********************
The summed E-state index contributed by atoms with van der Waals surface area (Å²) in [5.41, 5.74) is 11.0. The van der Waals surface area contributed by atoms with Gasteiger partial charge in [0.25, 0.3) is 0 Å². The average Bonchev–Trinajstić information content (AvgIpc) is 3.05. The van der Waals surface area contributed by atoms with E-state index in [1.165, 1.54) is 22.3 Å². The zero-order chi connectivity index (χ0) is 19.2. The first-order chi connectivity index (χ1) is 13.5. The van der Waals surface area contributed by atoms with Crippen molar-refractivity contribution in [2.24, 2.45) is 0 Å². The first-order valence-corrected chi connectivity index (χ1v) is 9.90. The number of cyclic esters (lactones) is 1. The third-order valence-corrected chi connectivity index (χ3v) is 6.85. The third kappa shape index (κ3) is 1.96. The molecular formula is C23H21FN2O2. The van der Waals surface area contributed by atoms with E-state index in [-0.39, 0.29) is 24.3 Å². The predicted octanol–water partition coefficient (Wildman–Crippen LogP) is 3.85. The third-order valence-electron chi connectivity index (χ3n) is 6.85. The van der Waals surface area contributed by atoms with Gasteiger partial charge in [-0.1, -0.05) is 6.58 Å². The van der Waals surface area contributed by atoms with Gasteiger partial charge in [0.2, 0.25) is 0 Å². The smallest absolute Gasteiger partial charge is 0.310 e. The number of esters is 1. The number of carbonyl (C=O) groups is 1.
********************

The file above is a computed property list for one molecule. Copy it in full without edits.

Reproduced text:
The summed E-state index contributed by atoms with van der Waals surface area (Å²) in [5.41, 5.74) is 11.0. The van der Waals surface area contributed by atoms with Gasteiger partial charge in [0.25, 0.3) is 0 Å². The average Bonchev–Trinajstić information content (AvgIpc) is 3.05. The van der Waals surface area contributed by atoms with E-state index in [1.165, 1.54) is 22.3 Å². The zero-order chi connectivity index (χ0) is 19.2. The first-order chi connectivity index (χ1) is 13.5. The van der Waals surface area contributed by atoms with Crippen molar-refractivity contribution in [2.24, 2.45) is 0 Å². The first-order valence-corrected chi connectivity index (χ1v) is 9.90. The number of cyclic esters (lactones) is 1. The third-order valence-corrected chi connectivity index (χ3v) is 6.85. The third kappa shape index (κ3) is 1.96. The molecular formula is C23H21FN2O2. The van der Waals surface area contributed by atoms with E-state index in [-0.39, 0.29) is 24.3 Å². The predicted octanol–water partition coefficient (Wildman–Crippen LogP) is 3.85. The third-order valence-electron chi connectivity index (χ3n) is 6.85. The van der Waals surface area contributed by atoms with Gasteiger partial charge in [-0.1, -0.05) is 6.58 Å². The van der Waals surface area contributed by atoms with Gasteiger partial charge in [0.2, 0.25) is 0 Å². The smallest absolute Gasteiger partial charge is 0.310 e. The number of esters is 1. The number of carbonyl (C=O) groups is 1.